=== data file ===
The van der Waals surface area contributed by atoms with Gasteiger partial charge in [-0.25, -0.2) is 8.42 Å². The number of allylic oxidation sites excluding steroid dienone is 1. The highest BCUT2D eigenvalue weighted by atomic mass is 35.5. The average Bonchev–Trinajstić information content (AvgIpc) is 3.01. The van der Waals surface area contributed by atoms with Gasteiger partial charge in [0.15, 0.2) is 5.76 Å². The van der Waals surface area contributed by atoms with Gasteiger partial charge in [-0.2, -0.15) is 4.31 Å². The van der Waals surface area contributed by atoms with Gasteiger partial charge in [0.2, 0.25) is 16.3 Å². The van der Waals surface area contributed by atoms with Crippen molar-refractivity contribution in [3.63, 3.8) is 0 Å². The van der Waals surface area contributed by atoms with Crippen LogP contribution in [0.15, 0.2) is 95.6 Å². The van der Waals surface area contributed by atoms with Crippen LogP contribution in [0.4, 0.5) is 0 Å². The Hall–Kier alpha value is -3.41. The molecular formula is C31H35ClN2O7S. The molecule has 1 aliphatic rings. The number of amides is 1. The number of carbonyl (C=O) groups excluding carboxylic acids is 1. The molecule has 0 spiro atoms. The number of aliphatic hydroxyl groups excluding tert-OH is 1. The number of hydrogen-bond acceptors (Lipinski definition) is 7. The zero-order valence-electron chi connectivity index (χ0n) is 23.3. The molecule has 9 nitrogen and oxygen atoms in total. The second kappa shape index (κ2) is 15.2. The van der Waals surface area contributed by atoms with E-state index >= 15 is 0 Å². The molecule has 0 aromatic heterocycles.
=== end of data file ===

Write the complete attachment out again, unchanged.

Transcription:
The van der Waals surface area contributed by atoms with Gasteiger partial charge in [-0.25, -0.2) is 8.42 Å². The number of allylic oxidation sites excluding steroid dienone is 1. The highest BCUT2D eigenvalue weighted by atomic mass is 35.5. The average Bonchev–Trinajstić information content (AvgIpc) is 3.01. The van der Waals surface area contributed by atoms with Gasteiger partial charge in [0.15, 0.2) is 5.76 Å². The van der Waals surface area contributed by atoms with Gasteiger partial charge in [-0.2, -0.15) is 4.31 Å². The van der Waals surface area contributed by atoms with Gasteiger partial charge in [0.2, 0.25) is 16.3 Å². The van der Waals surface area contributed by atoms with Crippen molar-refractivity contribution in [3.63, 3.8) is 0 Å². The van der Waals surface area contributed by atoms with Crippen LogP contribution in [0.15, 0.2) is 95.6 Å². The van der Waals surface area contributed by atoms with Crippen LogP contribution in [0.4, 0.5) is 0 Å². The Hall–Kier alpha value is -3.41. The molecular formula is C31H35ClN2O7S. The molecule has 1 aliphatic rings. The number of amides is 1. The number of carbonyl (C=O) groups excluding carboxylic acids is 1. The molecule has 0 spiro atoms. The number of aliphatic hydroxyl groups excluding tert-OH is 1. The number of hydrogen-bond acceptors (Lipinski definition) is 7. The zero-order valence-electron chi connectivity index (χ0n) is 23.3. The molecule has 9 nitrogen and oxygen atoms in total. The second kappa shape index (κ2) is 15.2. The van der Waals surface area contributed by atoms with E-state index >= 15 is 0 Å². The molecule has 0 aromatic heterocycles.